A panel of experts explain how organisations can establish the need to repermission their customers for marketing consent in preparation for GDPR.
In a new series, MyCustomer speaks with a panel of experts to try to bring clarity to some of the more opaque areas of the impending General Data Protection Regulation (GDPR).
Last time, we examined the issue of “legitimate interest”, with our team of experts answering what legitimate interest is and how to know if your use of data qualifies.
In the latest in the series, the panel is exploring repermissioning – specifically, how to know if you need to repermission your customers for consent to continue using their data.
How do you know if your organisation needs to repermission its customers for consent?
Jim Roberts, director and founder, BlacklerRoberts
Before looking at any need for repermissioning you first have to understand consent and whether your business has the appropriate consent required to be GDPR compliant and that you have chosen consent as your lawful reason for processing personal data. So if we assume consent is the path you have chosen, looking at the regulation it states:
“Consent of the Data Subject means any freely given, specific, informed and unambiguous indication of the Data Subject’s wishes by which he/she, by a statement or by a clear affirmative action, signifies agreement to processing of the Personal Data relating to him or her”.
So three core elements:
- Specific, informed & unambiguous;
- Affirmative action;
- Freely given.
So the first part of any repermissioning exercise is to understand how, where and when you ask consent. Once you have identified this then consider the following questions on the consent to determine if it is valid?
- Is an affirmative action required to give consent? Or are you using pre-ticked boxes, which default to consent?
- Is it a specific consent or general question not providing clear understanding of what is being consented to?
- Are you making consent conditional on some activity, e.g. entry to a competition?
Note: A secondary point and no less important for GDPR is being able to prove consent, so do you have history of consent (when it was obtained, how it was obtained and where it was obtained)?
If we assume the consent requests are at least consistent, at this point you will have a series of consent points with several possible options:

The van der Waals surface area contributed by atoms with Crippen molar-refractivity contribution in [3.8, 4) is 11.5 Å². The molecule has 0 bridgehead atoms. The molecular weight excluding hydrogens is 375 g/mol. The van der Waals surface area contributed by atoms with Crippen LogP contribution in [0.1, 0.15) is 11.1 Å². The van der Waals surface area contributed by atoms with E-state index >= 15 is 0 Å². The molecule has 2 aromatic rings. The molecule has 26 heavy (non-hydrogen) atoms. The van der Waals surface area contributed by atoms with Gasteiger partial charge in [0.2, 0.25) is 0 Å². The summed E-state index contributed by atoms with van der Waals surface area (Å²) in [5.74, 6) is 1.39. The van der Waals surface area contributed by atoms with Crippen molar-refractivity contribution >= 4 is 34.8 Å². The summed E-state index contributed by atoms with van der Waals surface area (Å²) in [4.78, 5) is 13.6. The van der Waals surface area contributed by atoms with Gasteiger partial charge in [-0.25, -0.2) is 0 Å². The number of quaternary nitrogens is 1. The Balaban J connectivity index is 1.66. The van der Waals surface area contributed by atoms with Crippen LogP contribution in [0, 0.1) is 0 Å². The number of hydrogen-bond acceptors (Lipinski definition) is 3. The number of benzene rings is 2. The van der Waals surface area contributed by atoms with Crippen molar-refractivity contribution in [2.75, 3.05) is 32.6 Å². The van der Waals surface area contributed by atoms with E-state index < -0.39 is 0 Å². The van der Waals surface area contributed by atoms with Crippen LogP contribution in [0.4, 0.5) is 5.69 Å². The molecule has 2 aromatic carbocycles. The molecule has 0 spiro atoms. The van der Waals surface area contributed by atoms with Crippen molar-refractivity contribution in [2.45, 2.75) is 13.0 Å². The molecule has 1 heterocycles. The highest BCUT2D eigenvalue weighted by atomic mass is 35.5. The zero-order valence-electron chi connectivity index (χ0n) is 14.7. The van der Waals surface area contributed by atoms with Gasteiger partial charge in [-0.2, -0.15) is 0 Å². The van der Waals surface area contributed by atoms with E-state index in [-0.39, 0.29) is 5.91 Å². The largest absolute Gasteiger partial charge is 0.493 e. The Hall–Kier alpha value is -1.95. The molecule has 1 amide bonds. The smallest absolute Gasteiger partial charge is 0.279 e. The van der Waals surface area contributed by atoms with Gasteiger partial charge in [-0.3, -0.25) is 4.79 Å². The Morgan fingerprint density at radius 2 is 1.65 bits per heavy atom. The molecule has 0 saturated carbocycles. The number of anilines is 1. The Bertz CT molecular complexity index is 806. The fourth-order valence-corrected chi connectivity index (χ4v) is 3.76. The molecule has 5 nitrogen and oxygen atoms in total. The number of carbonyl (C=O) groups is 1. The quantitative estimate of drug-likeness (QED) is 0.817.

- Consent provided and asked in a GDPR compliant fashion.
- Consent provided but not compliant to GDPR.
- Consent not provided or removed.
The only time you need to consider repermissioning is if you are sitting in option 2. If consent is provided and asked in a GDPR compliant fashion, why do you need to re-ask? If you do not have consent, then you cannot then ask for permission or you risk breaking existing DPA and PECR rules.
Looking at option 2 you then need to decide do I have permission to speak with them to clarify consent (be specific, remove ambiguity). So for existing customers who have not removed consent for marketing, can I use existing soft opt-in rules to email them with details of your marketing services and consent options, remembering they must be GDPR compliant, so an affirmative action, freely given, informed and not ambiguous.
On the actual activity of completing a repermissioning exercise, it is important to ask several questions to consider how responsive this audience will be :
- How old is the personal data? If this consists of old data (which is dependent on your industry, but let’s assume 24 months or older) and you have not actively been communicating with them providing mechanisms to unsubscribe or change their preference, are they likely to consent and do they have value to you or just add to the volume being targeted?
- Are they are an active customer? This relates to having an existing, recent relationship, so currently a potential soft opt-in as highlighted above. These individuals are actively engaged with you so are likely to be more responsive.
- Is it 3rd party data? If you never had a direct relationship and have questions over consent, this is prone to risk and should be seriously reviewed before sending any repermissioning activity.
- What is the impact of assuming no consent? If you did the unthinkable and marked this group as not consented what is the impact? Can you assign a potential loss of revenue value?
Paul Laughlin, founder, Laughlin Consultancy
It depends on three things: (i) how you originally captured their data; (ii) expectation set as to how you continue to use their data, (iii) how you plan to use their data in future.